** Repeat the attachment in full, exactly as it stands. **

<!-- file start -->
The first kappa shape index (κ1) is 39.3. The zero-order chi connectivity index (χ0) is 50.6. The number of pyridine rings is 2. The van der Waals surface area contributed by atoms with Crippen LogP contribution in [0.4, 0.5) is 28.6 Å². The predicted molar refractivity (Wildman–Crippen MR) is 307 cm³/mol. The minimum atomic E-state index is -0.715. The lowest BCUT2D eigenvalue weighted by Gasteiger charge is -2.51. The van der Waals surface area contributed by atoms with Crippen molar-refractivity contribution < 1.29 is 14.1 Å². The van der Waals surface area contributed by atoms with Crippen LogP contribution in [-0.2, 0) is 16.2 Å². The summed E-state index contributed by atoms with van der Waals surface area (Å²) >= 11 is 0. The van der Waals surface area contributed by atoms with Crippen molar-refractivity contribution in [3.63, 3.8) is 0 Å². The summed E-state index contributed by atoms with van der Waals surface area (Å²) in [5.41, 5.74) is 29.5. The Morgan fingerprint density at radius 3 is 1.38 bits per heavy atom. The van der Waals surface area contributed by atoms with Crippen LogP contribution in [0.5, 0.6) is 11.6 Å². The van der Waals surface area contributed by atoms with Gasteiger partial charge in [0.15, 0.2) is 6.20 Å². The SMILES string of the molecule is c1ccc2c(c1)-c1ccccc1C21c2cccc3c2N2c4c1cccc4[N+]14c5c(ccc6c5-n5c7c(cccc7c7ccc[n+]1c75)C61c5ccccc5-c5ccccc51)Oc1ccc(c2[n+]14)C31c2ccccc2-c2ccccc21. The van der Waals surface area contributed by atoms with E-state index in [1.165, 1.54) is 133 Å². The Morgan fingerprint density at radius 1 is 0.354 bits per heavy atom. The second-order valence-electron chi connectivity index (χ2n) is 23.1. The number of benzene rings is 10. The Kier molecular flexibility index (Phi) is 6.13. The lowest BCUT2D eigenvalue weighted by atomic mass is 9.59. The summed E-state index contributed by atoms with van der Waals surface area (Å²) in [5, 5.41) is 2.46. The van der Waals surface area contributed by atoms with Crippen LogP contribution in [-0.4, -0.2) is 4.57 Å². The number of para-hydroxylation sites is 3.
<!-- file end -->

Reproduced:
The first kappa shape index (κ1) is 39.3. The zero-order chi connectivity index (χ0) is 50.6. The number of pyridine rings is 2. The van der Waals surface area contributed by atoms with Crippen LogP contribution in [0.4, 0.5) is 28.6 Å². The predicted molar refractivity (Wildman–Crippen MR) is 307 cm³/mol. The minimum atomic E-state index is -0.715. The lowest BCUT2D eigenvalue weighted by Gasteiger charge is -2.51. The van der Waals surface area contributed by atoms with Crippen molar-refractivity contribution < 1.29 is 14.1 Å². The van der Waals surface area contributed by atoms with Crippen LogP contribution in [-0.2, 0) is 16.2 Å². The summed E-state index contributed by atoms with van der Waals surface area (Å²) >= 11 is 0. The van der Waals surface area contributed by atoms with Crippen molar-refractivity contribution in [3.63, 3.8) is 0 Å². The summed E-state index contributed by atoms with van der Waals surface area (Å²) in [5.41, 5.74) is 29.5. The Morgan fingerprint density at radius 3 is 1.38 bits per heavy atom. The van der Waals surface area contributed by atoms with Crippen LogP contribution in [0.5, 0.6) is 11.6 Å². The van der Waals surface area contributed by atoms with Gasteiger partial charge in [0.15, 0.2) is 6.20 Å². The SMILES string of the molecule is c1ccc2c(c1)-c1ccccc1C21c2cccc3c2N2c4c1cccc4[N+]14c5c(ccc6c5-n5c7c(cccc7c7ccc[n+]1c75)C61c5ccccc5-c5ccccc51)Oc1ccc(c2[n+]14)C31c2ccccc2-c2ccccc21. The van der Waals surface area contributed by atoms with E-state index in [1.165, 1.54) is 133 Å². The Morgan fingerprint density at radius 1 is 0.354 bits per heavy atom. The second-order valence-electron chi connectivity index (χ2n) is 23.1. The number of benzene rings is 10. The Kier molecular flexibility index (Phi) is 6.13. The lowest BCUT2D eigenvalue weighted by atomic mass is 9.59. The summed E-state index contributed by atoms with van der Waals surface area (Å²) in [5, 5.41) is 2.46. The van der Waals surface area contributed by atoms with Crippen LogP contribution in [-0.4, -0.2) is 4.57 Å². The number of para-hydroxylation sites is 3.